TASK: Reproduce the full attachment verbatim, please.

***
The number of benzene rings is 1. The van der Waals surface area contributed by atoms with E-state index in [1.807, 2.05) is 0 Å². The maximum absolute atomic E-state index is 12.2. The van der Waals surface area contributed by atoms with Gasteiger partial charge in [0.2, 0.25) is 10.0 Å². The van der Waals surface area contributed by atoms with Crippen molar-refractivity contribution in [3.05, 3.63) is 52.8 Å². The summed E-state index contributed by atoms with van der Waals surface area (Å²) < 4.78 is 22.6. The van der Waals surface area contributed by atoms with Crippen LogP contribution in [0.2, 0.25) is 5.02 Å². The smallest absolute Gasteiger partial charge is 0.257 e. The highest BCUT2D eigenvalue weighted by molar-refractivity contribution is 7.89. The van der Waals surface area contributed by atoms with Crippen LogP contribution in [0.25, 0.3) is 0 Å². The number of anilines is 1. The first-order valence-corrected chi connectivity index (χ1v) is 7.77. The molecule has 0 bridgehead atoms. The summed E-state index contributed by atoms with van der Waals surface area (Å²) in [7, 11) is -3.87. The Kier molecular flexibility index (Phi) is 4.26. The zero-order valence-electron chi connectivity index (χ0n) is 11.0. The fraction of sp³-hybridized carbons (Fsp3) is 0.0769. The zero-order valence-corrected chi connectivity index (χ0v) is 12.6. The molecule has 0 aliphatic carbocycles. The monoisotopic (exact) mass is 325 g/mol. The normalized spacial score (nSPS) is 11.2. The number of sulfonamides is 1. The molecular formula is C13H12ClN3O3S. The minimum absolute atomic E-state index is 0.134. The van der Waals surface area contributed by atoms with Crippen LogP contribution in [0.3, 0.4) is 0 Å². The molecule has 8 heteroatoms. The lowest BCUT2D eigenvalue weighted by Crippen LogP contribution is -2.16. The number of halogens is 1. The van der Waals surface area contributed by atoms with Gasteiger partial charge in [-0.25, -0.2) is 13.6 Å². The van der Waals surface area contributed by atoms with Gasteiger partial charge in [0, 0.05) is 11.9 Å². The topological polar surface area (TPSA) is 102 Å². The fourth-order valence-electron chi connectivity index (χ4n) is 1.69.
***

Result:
The number of benzene rings is 1. The van der Waals surface area contributed by atoms with E-state index in [1.807, 2.05) is 0 Å². The maximum absolute atomic E-state index is 12.2. The van der Waals surface area contributed by atoms with Gasteiger partial charge in [0.2, 0.25) is 10.0 Å². The van der Waals surface area contributed by atoms with Crippen molar-refractivity contribution in [3.05, 3.63) is 52.8 Å². The summed E-state index contributed by atoms with van der Waals surface area (Å²) < 4.78 is 22.6. The van der Waals surface area contributed by atoms with Crippen LogP contribution in [0.2, 0.25) is 5.02 Å². The smallest absolute Gasteiger partial charge is 0.257 e. The highest BCUT2D eigenvalue weighted by molar-refractivity contribution is 7.89. The van der Waals surface area contributed by atoms with Crippen LogP contribution in [0.25, 0.3) is 0 Å². The number of anilines is 1. The first-order valence-corrected chi connectivity index (χ1v) is 7.77. The molecule has 0 bridgehead atoms. The summed E-state index contributed by atoms with van der Waals surface area (Å²) in [7, 11) is -3.87. The Kier molecular flexibility index (Phi) is 4.26. The zero-order valence-electron chi connectivity index (χ0n) is 11.0. The fraction of sp³-hybridized carbons (Fsp3) is 0.0769. The zero-order valence-corrected chi connectivity index (χ0v) is 12.6. The molecule has 0 aliphatic carbocycles. The monoisotopic (exact) mass is 325 g/mol. The normalized spacial score (nSPS) is 11.2. The number of sulfonamides is 1. The molecular formula is C13H12ClN3O3S. The minimum absolute atomic E-state index is 0.134. The van der Waals surface area contributed by atoms with Crippen LogP contribution in [0.3, 0.4) is 0 Å². The molecule has 8 heteroatoms. The lowest BCUT2D eigenvalue weighted by Crippen LogP contribution is -2.16. The number of halogens is 1. The van der Waals surface area contributed by atoms with Gasteiger partial charge in [-0.25, -0.2) is 13.6 Å². The van der Waals surface area contributed by atoms with Gasteiger partial charge in [0, 0.05) is 11.9 Å². The topological polar surface area (TPSA) is 102 Å². The fourth-order valence-electron chi connectivity index (χ4n) is 1.69.